The accelerometers detect forces exerted upon the live sections caused by the erratic lurching of the towing vessel, barovanes and tailbouy and generate corresponding electrical signals. During the inter-shot period (i.e., the period between the cessation of recording usable seismic energy waves and the firing of the seismic source) the signals recorded by the seismic detector groups and the accelerometers form an inter-shot set of signals i.e., inter-shot accelerometer signals and inter-shot seismic detector signals. The inter-shot set of signals train an adaptive filter. Adaptive filter training results in the evolution of inter-shot complex weights. The inter-shot complex weights modify the inter-shot accelerometer signals to approximate or model of the inter-shot bulge wave noise recorded by the live sections during the inter-shot period. Once the adaptive filter is trained to sufficiently minimize the error between the modelled signal (the inter-shot accelerometer signals and inter-shot complex weights) and the inter-shot seismic detector signals, the resulting complex weights derived during inter-shot training are fixed.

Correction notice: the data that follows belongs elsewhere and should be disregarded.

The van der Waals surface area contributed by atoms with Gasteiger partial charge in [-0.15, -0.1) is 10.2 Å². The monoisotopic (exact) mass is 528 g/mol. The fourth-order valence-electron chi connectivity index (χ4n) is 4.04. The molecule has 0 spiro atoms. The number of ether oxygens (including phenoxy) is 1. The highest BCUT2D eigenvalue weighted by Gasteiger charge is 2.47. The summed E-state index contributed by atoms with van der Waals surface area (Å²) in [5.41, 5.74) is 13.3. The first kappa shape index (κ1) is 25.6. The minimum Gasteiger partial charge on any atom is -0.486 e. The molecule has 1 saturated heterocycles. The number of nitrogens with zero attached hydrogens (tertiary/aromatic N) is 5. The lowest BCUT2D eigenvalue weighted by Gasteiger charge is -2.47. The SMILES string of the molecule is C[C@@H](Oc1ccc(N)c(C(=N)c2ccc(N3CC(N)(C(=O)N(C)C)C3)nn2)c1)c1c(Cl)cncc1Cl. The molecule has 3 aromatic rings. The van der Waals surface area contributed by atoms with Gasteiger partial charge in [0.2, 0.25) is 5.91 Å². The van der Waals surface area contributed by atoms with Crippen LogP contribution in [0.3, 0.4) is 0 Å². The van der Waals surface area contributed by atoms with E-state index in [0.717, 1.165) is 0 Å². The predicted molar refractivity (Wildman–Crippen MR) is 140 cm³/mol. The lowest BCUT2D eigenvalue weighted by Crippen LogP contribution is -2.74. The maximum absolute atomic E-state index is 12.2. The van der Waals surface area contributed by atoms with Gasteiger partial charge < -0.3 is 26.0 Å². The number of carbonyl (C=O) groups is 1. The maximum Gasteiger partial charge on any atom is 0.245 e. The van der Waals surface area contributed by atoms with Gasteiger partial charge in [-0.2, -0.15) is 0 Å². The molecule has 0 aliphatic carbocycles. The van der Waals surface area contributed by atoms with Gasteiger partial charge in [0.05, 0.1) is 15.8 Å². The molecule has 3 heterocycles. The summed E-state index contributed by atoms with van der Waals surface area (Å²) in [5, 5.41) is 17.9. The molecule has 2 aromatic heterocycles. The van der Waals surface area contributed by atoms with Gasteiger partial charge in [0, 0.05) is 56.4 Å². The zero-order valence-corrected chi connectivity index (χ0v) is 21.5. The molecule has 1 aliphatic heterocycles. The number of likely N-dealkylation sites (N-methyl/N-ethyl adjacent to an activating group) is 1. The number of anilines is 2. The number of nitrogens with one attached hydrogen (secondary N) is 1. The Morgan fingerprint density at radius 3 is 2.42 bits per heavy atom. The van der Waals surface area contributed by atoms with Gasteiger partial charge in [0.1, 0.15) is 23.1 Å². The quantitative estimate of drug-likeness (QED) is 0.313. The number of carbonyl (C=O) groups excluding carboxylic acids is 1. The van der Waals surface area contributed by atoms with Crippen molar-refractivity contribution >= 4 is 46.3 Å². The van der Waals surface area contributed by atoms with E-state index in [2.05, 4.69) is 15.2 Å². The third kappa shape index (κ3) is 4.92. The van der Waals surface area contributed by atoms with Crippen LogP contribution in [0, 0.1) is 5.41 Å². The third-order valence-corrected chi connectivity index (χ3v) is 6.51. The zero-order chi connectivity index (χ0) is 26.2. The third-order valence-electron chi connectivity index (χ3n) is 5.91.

During the intra-shot period (i.e., the period from the moment the seismic source is fired until a sufficient amount of seismic energy having sufficient signal strength is recorded) an intra-shot set of signals are recorded. The intra-shot set of signals include intra-shot accelerometers signals and intra-shot seismic detector signals. The fixed inter-shot complex weights are combined with and modify the intra-shot accelerometer signals to approximate or model the intra-shot bulge wave noise present in the intra-shot set of signals. In this way, the intra-shot bulge wave noise model (intra-shot accelerometer signals and inter-shot complex weights) can be subtracted from the intra-shot seismic detector signals to substantially attenuate bulge wave noise from the intra-shot seismic detector signals.